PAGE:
As I write these words, 5 miners have been rescued and 28 more are yet to come up. We shall hope that all miners and rescuers are safe.
This is a white-faced Capuchin monkey. On a wildlife boat cruise on in Palo Verde National Park, a group of moneys started to play on the roof of our boat and a boat that pulled up along side us. The monkeys enjoyed the roof of the boats, I presume, because they are flat, smooth, and the fiberglass canopy had a little bit of give to it. The monkeys also seemed to enjoy making a thumping sound as they landed from their jumps.
For monkeys living in the jungle, a flat surface like the roof of the boat is a novelty. In the jungle they do not have anything like the roof of the boat on which to jump or play.
If the monkeys could know that the Chilean miners are being rescued, I am sure that they would jump up and down for joy.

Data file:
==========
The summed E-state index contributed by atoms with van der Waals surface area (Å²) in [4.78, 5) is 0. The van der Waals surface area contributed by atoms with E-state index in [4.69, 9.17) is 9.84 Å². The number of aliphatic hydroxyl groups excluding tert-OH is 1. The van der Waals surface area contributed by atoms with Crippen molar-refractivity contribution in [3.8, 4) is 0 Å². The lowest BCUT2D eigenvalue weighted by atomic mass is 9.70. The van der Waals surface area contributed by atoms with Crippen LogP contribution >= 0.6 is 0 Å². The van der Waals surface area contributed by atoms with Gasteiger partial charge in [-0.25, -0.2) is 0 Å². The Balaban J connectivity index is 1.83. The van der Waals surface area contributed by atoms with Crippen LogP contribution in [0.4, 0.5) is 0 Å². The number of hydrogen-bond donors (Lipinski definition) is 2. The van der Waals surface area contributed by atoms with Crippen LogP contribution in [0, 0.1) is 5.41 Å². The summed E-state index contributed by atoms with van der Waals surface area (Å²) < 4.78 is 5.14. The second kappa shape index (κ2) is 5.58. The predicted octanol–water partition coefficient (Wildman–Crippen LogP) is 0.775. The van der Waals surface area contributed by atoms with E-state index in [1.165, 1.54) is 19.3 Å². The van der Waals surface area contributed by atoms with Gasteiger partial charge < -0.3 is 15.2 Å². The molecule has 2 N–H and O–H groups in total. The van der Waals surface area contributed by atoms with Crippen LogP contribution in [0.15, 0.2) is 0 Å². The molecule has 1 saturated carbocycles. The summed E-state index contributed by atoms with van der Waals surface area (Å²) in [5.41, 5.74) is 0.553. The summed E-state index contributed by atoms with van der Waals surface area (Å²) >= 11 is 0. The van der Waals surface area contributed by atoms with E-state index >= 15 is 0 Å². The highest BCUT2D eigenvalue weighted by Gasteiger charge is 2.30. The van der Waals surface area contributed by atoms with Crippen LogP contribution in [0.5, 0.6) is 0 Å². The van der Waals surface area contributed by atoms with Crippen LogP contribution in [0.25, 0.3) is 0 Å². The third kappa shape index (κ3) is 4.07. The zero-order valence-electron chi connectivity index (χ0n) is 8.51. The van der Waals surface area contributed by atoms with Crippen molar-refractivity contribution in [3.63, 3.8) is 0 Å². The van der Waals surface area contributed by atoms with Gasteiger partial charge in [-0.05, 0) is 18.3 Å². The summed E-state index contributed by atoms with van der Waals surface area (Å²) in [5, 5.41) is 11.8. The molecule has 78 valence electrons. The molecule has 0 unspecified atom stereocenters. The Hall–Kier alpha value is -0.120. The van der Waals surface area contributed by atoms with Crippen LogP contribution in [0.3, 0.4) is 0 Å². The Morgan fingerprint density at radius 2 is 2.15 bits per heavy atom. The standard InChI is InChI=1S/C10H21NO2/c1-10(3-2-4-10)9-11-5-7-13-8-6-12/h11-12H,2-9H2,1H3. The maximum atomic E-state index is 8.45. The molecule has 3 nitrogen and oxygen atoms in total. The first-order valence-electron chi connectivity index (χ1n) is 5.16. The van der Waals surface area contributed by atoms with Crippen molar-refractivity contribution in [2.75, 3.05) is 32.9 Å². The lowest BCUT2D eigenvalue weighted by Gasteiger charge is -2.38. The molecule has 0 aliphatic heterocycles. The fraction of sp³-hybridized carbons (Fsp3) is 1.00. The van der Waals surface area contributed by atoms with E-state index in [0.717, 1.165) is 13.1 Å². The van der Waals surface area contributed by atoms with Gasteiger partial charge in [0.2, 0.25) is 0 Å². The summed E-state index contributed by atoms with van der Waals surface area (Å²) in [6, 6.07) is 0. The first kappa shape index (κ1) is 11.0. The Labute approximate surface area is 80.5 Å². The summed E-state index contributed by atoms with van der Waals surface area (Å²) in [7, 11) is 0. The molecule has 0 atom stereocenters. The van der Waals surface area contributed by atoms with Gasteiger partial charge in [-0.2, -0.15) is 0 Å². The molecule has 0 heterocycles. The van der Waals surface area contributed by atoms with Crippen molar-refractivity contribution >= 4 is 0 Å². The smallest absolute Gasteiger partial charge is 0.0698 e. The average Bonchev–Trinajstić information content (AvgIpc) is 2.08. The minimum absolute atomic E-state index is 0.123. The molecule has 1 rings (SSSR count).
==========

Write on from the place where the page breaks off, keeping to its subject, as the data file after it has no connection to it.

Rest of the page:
Costa Rica does not have mines. The early Spanish explorers named Costa Rica, which means the "rich coast," because they saw natives wearing gold. But the Spanish soon discovered that the gold came from elsewhere, not Costa Rica, so Spain largely ignored Costa Rica during the colonial period. The indigenous population was almost wiped out by the introduction of European diseases and by the enslavement of Costa Ricans to take them to work in the mines of Peru.
My grandfather, who I never met as he died of tuberculosis in about 1930, had worked as a coal miner in Ohio. Let us share in the joy of the rescue of the Chilean miners and reflect on the sacrifices of miners everywhere, and the miners who have lost their lives in their dangerous work.
Please check out the photos of the island of Hvar, Croatia on our Viva la Voyage travel photo site this week.